Motion may ease tension over proration

Published 12:00 am Wednesday, March 14, 2001

Staff Writer

A motion filed in Montgomery Circuit Court on Tuesday may ease the tension between K-12 and higher education.

The Alabama Association of School Boards filed a motion asking Montgomery Circuit Court Judge Tracey McCooey to amend her order, in effect reducing proration’s impact on higher education and forcing K-12 to shoulder more of the burden.

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Originally, the AASB, Pike County Board of Education and Mobile County Board of Education asked the judge to issue an injunction prohibiting the state from cutting the funding of essential components of the K-12 budget so schools can continue to provide an adequate education to students.

Basis of the lawsuit was Section 256 of the Alabama Constitution, which has been interpreted as guaranteeing the right of school-aged children a public education. It will also be based on a 1993 Alabama Supreme Court decision that held state funding cannot be cut if it interferes with an "essential function of state government

The lawsuit specifically sought protection from proration of the state Foundation Program, transportation and the K-12 educational functions for the Department of Youth Services, Alabama Institute for the Deaf and Blind, Alabama School of Fine Arts and Alabama School of Mathematics and Science.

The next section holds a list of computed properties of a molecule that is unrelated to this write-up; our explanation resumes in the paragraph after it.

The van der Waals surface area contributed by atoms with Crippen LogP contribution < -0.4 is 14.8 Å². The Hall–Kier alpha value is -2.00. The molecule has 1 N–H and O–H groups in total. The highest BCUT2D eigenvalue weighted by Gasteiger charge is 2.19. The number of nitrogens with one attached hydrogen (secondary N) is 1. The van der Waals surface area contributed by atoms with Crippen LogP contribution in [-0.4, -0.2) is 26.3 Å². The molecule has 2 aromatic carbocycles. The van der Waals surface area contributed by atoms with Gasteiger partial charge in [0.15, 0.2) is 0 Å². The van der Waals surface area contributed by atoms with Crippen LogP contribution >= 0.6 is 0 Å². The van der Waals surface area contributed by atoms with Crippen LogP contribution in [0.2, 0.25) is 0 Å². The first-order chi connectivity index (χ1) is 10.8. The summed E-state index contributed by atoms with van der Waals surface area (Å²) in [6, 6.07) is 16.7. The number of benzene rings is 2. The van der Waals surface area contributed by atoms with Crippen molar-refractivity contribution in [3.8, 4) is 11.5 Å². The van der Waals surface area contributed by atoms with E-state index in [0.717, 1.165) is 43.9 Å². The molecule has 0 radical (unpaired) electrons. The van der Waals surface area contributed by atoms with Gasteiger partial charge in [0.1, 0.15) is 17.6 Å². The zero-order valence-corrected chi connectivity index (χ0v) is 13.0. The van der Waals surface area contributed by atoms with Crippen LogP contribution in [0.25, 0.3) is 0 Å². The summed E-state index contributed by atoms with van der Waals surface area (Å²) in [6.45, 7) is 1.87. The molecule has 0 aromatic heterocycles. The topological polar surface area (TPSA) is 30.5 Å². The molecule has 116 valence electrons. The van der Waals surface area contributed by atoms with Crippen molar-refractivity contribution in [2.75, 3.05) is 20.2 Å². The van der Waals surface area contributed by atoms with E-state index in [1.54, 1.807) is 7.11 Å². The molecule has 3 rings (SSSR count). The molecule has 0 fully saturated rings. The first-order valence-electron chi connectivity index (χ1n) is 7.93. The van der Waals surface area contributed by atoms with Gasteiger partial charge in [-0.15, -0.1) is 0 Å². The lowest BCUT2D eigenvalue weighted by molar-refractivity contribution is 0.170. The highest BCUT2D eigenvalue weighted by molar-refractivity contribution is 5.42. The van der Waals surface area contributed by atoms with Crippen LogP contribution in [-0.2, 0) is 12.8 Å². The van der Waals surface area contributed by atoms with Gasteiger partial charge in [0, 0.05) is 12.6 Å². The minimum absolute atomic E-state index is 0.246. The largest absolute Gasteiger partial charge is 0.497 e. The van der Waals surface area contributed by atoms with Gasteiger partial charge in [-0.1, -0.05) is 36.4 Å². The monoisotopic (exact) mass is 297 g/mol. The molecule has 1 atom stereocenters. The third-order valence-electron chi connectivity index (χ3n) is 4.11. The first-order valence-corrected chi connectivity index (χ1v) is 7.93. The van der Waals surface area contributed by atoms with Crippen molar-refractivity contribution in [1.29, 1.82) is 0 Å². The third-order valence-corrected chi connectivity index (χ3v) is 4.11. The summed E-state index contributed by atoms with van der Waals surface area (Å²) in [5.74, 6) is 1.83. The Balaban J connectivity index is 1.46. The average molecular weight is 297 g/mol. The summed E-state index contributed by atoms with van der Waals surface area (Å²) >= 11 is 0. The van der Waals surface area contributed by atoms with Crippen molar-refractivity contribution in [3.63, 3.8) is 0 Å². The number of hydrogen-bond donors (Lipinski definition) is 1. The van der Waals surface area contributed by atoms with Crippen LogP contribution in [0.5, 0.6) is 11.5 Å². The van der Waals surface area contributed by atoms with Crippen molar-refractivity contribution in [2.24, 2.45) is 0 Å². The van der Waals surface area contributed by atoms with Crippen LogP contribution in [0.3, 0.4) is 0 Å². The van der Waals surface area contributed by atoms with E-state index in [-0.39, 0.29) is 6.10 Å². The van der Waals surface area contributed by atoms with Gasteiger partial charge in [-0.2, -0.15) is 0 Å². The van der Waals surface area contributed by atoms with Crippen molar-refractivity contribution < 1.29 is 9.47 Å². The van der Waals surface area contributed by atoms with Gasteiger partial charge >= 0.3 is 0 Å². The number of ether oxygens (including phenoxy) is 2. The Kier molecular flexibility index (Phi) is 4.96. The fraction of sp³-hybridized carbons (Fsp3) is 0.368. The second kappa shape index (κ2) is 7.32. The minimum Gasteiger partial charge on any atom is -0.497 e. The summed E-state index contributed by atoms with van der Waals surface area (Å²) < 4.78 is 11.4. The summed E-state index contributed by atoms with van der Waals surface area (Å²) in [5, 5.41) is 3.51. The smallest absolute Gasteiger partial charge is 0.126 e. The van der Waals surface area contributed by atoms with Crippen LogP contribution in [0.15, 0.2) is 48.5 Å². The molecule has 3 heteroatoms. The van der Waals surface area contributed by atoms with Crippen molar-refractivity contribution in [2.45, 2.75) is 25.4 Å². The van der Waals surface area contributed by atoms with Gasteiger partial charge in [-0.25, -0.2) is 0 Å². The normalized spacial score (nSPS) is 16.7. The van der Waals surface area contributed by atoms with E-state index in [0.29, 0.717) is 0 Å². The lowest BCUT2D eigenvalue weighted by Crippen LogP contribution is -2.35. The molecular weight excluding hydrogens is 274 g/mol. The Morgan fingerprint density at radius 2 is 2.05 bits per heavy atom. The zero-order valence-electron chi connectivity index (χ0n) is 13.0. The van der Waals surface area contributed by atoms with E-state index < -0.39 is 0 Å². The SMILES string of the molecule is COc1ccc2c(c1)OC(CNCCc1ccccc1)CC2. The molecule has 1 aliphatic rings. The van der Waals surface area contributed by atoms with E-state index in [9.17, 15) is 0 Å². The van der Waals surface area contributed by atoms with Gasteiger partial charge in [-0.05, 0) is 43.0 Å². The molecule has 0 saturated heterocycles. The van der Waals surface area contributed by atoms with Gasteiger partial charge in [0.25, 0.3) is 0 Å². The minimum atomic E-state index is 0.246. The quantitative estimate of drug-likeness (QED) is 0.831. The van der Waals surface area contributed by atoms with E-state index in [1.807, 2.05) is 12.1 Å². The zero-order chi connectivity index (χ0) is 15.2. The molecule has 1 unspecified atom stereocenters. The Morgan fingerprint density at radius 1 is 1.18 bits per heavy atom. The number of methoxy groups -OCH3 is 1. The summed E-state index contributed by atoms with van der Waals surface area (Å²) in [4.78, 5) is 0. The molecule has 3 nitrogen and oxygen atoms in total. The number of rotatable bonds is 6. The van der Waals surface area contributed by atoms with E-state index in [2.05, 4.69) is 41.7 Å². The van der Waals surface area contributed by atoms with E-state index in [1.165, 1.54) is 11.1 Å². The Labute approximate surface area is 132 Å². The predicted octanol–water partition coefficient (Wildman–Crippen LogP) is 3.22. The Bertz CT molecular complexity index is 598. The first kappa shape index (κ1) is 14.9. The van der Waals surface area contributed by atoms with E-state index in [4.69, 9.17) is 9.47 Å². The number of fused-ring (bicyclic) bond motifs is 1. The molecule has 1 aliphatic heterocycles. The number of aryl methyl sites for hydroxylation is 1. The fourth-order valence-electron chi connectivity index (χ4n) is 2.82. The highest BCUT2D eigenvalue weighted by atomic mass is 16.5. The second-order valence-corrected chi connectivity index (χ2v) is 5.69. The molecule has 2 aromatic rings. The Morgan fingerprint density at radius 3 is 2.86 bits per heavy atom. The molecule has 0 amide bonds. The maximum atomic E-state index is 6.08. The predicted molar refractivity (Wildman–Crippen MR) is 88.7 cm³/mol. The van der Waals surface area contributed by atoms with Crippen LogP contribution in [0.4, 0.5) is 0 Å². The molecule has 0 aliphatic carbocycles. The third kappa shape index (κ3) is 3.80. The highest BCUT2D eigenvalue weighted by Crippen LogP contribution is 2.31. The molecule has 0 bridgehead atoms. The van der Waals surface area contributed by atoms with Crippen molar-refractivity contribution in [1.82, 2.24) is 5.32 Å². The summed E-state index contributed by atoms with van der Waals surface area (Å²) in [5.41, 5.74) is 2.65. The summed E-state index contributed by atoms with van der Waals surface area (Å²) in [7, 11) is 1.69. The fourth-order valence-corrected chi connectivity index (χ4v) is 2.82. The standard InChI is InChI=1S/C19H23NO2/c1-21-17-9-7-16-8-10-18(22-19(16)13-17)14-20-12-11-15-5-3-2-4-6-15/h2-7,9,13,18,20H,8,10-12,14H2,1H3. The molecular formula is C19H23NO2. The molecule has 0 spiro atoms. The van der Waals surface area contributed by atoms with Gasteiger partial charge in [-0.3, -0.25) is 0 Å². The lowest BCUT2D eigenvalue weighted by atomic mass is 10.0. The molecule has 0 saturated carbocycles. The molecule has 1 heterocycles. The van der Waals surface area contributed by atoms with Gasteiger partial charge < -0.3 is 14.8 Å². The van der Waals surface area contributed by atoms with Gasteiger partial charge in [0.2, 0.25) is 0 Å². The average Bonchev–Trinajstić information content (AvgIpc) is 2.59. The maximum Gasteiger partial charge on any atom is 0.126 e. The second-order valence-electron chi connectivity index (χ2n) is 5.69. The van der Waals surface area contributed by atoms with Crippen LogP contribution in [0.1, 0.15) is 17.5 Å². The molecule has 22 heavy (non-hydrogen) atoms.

McCooey, on Feb. 15, ruled funding for K-12 can not be prorated, but the Alabama Supreme Court issued a stay of that order.

Gov. Don Siegelman’s declaration of a 6.2 percent proration in February would have reduced the $4.3 billion state education budget by $266 million and force layoffs of about 1,800 teachers.

The governor then called the Alabama Legislature into a 12-day special session to deal with the education budget issue. That session ended with no action taken.

After proration was declared, state officials were inundated with complaints from educators across the state, especially after those in higher education thought the lawsuit was going to force them to bear more of the burden.

According to Susan Salter, director of public relations for the AASB, the motion filed Tuesday was "done in the spirit of compromise."

That motion will "take the Constitutional issue off the table," Salter said, adding the issue of preventing proration of salaries will be the issue to be considered by the judge.

If McCooey agrees, the ruling would prorate everything except salaries at 11.8 percent.

"The bottom line is while Pike County and Troy will see larger cuts to non-salaries funds, they will get significantly more money," Salter said.

"We’re not a hundred percent sold on this is what we need to do," said John Key, superintendent of the Pike County school system.

Key said he understands it will increase chances of maintaining "good posture."

"On one hand I don’t want to give up the ruling we do have, but at the same time I realize we need to look at other options."

Key said, he just wants "to do what is best for our boys and girls" of Pike County.